Bird Flu In Milk Supply May Have Happened Months Ago

( – We came across this story and did a serious double take. Take a look at the increased number of cattle herds, the increased amount of infection found in cattle in general — and the real kicker – the fact that the virus was found in milk that actually hit store shelves! But hey, the USDA doesn’t think there’s a problem – no real health risk to humans. What do you think? Do you agree with the USDA? In the meantime, most of us here are being incredibly cautious about our milk choices… ~The Integrity Press Team

While the Department of Agriculture (USDA) reported that dairy cattle had tested positive for bird flu, also known as avian flu or H5N1, in March 2024, new analysis suggests that the infection may have taken hold as early as December 2023. Since March’s announcement about affected cattle in Kansas and Texas, a further six states have reported cases of bird flu found in more thirty-three cattle herds.

Officials say that the virus has now been detected in milk produced by affected cows, although they do not believe that the contaminated milk, which is more thick and yellow compared to normal milk — AND WAS FOUND IN STORES – poses any health risk to humans. The Food and Drug Administration (FDA) and the USDA have both reaffirmed their stance that commercial milk and dairy products are unlikely to be dangerous due to the pasteurization process. Milk from sick cows is also routinely disposed of and is therefore unlikely to make it to the shelves. The USDA has ordered farmers to test their cattle for bird flu before transporting them between states and has agreed to reimburse farmers the costs for testing cattle, including asymptomatic animals.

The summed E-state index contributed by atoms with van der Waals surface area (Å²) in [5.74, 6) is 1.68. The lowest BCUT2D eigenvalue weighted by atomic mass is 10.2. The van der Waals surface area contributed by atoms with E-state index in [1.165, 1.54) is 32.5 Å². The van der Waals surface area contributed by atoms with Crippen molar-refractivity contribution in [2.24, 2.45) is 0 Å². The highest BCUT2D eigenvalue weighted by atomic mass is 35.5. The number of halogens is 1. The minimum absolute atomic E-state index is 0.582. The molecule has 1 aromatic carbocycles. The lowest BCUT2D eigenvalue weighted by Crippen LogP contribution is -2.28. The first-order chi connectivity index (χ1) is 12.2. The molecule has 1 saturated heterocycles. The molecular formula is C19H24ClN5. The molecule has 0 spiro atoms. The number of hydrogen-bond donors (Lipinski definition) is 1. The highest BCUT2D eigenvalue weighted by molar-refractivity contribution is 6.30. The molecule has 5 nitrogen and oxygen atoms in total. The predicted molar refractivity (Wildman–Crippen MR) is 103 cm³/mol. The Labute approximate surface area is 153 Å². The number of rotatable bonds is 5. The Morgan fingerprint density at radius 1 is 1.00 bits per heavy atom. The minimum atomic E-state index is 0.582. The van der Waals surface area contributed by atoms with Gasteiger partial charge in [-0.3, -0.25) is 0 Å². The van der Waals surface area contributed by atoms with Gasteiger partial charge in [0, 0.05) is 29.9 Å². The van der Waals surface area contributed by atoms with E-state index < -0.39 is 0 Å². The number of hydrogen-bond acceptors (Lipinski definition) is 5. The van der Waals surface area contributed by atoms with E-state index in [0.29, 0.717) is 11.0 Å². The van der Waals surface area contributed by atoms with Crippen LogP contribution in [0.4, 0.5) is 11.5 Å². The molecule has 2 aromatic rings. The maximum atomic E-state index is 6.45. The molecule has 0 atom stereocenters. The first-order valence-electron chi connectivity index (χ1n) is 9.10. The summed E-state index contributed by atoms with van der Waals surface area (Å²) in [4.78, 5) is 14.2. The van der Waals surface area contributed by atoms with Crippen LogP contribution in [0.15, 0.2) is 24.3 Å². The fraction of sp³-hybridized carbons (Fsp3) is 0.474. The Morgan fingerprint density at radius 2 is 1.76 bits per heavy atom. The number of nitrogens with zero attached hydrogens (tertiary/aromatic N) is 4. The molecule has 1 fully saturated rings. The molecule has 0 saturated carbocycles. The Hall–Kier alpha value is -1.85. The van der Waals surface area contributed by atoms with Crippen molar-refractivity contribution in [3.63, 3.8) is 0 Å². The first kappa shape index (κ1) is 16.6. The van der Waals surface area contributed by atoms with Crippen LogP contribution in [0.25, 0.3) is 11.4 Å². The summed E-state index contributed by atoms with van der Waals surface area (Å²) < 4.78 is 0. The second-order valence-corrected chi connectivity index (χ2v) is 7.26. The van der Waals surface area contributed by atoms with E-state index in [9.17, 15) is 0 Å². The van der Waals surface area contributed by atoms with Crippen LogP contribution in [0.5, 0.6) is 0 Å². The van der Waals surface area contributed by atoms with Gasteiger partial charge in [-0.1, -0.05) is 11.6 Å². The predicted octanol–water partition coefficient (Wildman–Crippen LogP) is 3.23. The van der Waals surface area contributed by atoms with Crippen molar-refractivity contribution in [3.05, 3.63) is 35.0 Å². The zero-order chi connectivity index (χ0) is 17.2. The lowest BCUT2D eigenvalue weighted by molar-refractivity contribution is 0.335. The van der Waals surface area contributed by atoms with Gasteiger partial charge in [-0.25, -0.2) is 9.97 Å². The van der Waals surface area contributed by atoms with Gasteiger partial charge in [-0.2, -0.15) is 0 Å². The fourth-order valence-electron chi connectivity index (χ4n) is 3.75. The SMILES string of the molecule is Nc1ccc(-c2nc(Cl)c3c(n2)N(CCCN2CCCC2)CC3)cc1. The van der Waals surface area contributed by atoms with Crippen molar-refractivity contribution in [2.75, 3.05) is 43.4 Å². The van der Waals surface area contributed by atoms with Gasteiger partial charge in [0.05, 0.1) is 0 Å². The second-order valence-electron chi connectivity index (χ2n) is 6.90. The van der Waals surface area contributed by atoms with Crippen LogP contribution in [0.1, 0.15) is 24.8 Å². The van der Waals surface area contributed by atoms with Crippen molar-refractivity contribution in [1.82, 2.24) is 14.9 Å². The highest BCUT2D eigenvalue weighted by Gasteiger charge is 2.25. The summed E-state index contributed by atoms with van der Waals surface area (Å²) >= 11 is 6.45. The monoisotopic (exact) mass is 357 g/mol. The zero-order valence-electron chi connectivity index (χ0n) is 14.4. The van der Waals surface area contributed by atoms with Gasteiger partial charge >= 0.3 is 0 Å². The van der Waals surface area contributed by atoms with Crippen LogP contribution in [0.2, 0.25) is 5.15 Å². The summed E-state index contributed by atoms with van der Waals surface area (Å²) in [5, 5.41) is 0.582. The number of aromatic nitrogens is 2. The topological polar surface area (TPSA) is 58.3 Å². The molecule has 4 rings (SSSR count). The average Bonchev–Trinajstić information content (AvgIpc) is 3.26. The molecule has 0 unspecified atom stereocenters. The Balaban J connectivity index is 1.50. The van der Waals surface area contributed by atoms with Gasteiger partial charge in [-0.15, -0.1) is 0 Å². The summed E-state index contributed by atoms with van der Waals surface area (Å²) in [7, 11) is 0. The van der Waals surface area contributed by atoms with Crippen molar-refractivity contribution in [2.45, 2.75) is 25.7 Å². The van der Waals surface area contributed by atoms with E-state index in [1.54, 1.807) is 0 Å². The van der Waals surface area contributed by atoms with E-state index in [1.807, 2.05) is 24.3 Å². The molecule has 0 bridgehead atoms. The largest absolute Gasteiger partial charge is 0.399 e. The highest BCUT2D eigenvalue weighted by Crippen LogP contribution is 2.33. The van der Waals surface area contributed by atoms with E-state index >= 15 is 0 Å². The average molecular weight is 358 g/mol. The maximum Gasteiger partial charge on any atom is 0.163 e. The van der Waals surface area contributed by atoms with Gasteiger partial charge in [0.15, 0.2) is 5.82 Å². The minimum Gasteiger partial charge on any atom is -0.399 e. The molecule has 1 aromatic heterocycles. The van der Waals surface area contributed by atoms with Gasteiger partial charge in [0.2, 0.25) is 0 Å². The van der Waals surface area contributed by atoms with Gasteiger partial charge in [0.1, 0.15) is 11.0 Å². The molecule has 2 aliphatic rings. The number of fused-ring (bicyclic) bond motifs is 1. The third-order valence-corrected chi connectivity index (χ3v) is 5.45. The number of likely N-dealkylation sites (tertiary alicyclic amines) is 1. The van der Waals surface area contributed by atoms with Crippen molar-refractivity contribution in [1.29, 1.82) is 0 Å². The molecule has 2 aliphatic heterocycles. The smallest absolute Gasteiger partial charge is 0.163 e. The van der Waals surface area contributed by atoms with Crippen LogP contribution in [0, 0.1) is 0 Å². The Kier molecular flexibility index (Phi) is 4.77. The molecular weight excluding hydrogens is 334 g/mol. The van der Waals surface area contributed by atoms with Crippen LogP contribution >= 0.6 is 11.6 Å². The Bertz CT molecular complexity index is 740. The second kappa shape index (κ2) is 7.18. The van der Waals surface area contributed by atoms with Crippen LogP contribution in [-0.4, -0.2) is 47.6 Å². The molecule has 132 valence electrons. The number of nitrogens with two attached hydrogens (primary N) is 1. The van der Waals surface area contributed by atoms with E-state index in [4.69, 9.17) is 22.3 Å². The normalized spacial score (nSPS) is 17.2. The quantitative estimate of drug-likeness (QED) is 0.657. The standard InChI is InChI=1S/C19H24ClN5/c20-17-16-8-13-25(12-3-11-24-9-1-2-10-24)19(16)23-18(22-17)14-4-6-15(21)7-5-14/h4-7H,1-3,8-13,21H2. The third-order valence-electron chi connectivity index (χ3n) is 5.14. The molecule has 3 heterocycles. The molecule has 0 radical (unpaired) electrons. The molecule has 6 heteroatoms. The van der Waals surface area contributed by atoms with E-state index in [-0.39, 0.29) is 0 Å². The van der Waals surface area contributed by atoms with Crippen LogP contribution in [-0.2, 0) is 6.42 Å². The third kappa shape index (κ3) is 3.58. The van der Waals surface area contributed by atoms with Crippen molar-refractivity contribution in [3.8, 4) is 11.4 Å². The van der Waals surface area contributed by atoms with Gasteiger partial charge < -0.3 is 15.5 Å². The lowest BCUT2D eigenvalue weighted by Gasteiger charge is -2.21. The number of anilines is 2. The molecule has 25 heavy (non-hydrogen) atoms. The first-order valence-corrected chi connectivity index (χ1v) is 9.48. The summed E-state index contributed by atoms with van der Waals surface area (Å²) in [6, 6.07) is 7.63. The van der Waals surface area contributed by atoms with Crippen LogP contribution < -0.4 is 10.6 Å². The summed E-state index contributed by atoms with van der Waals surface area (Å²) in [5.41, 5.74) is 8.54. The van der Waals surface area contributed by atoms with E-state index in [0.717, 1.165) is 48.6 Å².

Avian flu is often fatal for birds, and can be fatal to humans, although the only person currently reported to have the virus in the U.S., a farm worker in Texas, has only experienced mild symptoms. Similarly, the affected cattle are said to have suffered mild symptoms of bird flu, including loss of appetite and decreased milk production. Officials say that they think the bird flu was introduced to cattle via a single incident of contact between cattle and an infected wild bird, or its feces. From there, it has been able to spread between animals and different herds and may even have spread to other countries via the export of cattle, with Canada being a common buyer of American cattle.

While very few of us actually come into contact with sick animals, those who do are advised to avoid it and/or to use correct personal protective equipment and practice proper handwashing techniques. But what about the rest of us? How do we know where our milk came from and what products might have come from farms that have had contaminated animals so we can make better buying decisions? Where’s that info?

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